William Lloyd Garrison, American Anti-Slavery Society (American National Biography)

James Brewer Stewart, "Garrison, William Lloyd," American National Biography Online, February 2000, http://www.anb.org/articles/15/15-00256.html.
December 1833…leading northern abolitionists convened in Philadelphia to inaugurate the American Anti-Slavery Society. This organization was designed as a national body that would stimulate the creation of abolitionist societies across the North and win support for immediate emancipation. Its founding members, a profile of the larger crusade against slavery, included New York City religious evangelicals such as the Tappan brothers, Joshua Leavitt, and William Jay, Unitarian radicals such as Samuel Sewall and Samuel May, Quakers like John Greenleaf Whittier and Lucretia Mott, and free African Americans such as Robert Purvis and James McCrummell.

Garrison's contribution to the launching of this biracial, gender-inclusive organization was his authorship of the society's Declaration of Sentiments, which stressed nonviolence. While condemning the slaveholder as a "manstealer," the Declaration announced unshakable opposition to colonization, to all laws upholding slavery, and to all customs and attitudes that enforced racial prejudice…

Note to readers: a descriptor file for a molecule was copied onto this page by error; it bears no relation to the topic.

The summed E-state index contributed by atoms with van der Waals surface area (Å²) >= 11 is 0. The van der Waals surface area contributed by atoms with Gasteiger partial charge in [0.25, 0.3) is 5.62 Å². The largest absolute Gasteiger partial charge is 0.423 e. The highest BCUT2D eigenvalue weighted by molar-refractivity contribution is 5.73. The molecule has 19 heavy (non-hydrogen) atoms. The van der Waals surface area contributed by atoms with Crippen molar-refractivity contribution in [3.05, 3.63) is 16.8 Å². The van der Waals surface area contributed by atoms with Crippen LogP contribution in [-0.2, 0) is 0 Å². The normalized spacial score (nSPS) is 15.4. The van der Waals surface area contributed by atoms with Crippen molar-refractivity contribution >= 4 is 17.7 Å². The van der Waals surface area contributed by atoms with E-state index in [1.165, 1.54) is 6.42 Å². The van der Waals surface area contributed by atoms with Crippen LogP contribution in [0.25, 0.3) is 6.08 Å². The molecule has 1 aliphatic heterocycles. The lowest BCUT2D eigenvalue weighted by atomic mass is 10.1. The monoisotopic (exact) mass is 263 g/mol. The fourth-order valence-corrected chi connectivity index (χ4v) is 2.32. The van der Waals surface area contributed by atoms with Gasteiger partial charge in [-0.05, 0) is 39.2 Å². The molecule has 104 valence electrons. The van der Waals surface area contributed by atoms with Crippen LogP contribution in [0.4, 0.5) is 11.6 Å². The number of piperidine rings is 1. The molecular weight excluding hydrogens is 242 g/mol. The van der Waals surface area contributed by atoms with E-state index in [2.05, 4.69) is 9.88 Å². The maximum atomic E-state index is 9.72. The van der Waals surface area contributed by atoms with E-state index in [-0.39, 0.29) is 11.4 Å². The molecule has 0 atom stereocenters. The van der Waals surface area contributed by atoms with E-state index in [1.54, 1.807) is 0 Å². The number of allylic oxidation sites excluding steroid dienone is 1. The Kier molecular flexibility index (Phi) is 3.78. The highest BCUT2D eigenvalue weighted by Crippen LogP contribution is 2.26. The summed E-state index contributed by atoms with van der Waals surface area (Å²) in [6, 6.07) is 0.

To accomplish these formidable tasks, the Declaration also urged abolitionists to found newspapers and antislavery societies, launch petition campaigns, send speakers into the countryside, and challenge the moral sensibilities of slaveholders by appeals through the various religious denominations. Through this broad-based program of "moral suasion," as the abolitionists called it, the aim was peacefully to transform public opinion in favor of freeing the slaves and obliterating racial prejudice. While to most white Americans Garrison's Declaration reeked of fanaticism by proposing to transform three million slaves into equal citizens, to later generations it has come to represent a landmark of democratic aspiration.
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